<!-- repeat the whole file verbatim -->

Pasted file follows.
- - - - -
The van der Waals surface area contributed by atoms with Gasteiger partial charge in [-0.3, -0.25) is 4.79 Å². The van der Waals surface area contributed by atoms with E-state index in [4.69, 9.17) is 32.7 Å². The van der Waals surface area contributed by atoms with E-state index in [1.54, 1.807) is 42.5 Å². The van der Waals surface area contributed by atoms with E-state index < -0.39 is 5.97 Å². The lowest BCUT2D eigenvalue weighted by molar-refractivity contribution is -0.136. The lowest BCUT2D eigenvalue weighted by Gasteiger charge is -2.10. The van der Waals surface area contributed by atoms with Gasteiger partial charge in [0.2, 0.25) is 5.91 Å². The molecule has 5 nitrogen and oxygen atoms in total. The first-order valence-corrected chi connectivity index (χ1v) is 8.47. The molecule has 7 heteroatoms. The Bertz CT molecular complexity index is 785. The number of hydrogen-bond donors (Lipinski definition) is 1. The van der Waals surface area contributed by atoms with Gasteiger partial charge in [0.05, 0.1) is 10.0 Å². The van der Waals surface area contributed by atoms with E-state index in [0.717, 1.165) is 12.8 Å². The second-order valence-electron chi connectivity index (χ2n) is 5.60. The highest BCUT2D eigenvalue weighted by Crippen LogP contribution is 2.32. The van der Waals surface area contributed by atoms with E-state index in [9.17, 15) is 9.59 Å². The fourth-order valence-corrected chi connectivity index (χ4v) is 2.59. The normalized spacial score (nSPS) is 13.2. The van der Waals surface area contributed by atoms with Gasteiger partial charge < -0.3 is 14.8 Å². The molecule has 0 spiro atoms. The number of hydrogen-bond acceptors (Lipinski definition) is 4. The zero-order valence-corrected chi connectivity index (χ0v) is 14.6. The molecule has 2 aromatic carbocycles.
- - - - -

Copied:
The van der Waals surface area contributed by atoms with Gasteiger partial charge in [-0.3, -0.25) is 4.79 Å². The van der Waals surface area contributed by atoms with E-state index in [4.69, 9.17) is 32.7 Å². The van der Waals surface area contributed by atoms with E-state index in [1.54, 1.807) is 42.5 Å². The van der Waals surface area contributed by atoms with E-state index < -0.39 is 5.97 Å². The lowest BCUT2D eigenvalue weighted by molar-refractivity contribution is -0.136. The lowest BCUT2D eigenvalue weighted by Gasteiger charge is -2.10. The van der Waals surface area contributed by atoms with Gasteiger partial charge in [0.2, 0.25) is 5.91 Å². The molecule has 5 nitrogen and oxygen atoms in total. The first-order valence-corrected chi connectivity index (χ1v) is 8.47. The molecule has 7 heteroatoms. The Bertz CT molecular complexity index is 785. The number of hydrogen-bond donors (Lipinski definition) is 1. The van der Waals surface area contributed by atoms with Gasteiger partial charge in [0.05, 0.1) is 10.0 Å². The van der Waals surface area contributed by atoms with E-state index in [0.717, 1.165) is 12.8 Å². The second-order valence-electron chi connectivity index (χ2n) is 5.60. The highest BCUT2D eigenvalue weighted by Crippen LogP contribution is 2.32. The van der Waals surface area contributed by atoms with E-state index in [9.17, 15) is 9.59 Å². The fourth-order valence-corrected chi connectivity index (χ4v) is 2.59. The normalized spacial score (nSPS) is 13.2. The van der Waals surface area contributed by atoms with Gasteiger partial charge < -0.3 is 14.8 Å². The molecule has 0 spiro atoms. The number of hydrogen-bond acceptors (Lipinski definition) is 4. The zero-order valence-corrected chi connectivity index (χ0v) is 14.6. The molecule has 2 aromatic carbocycles.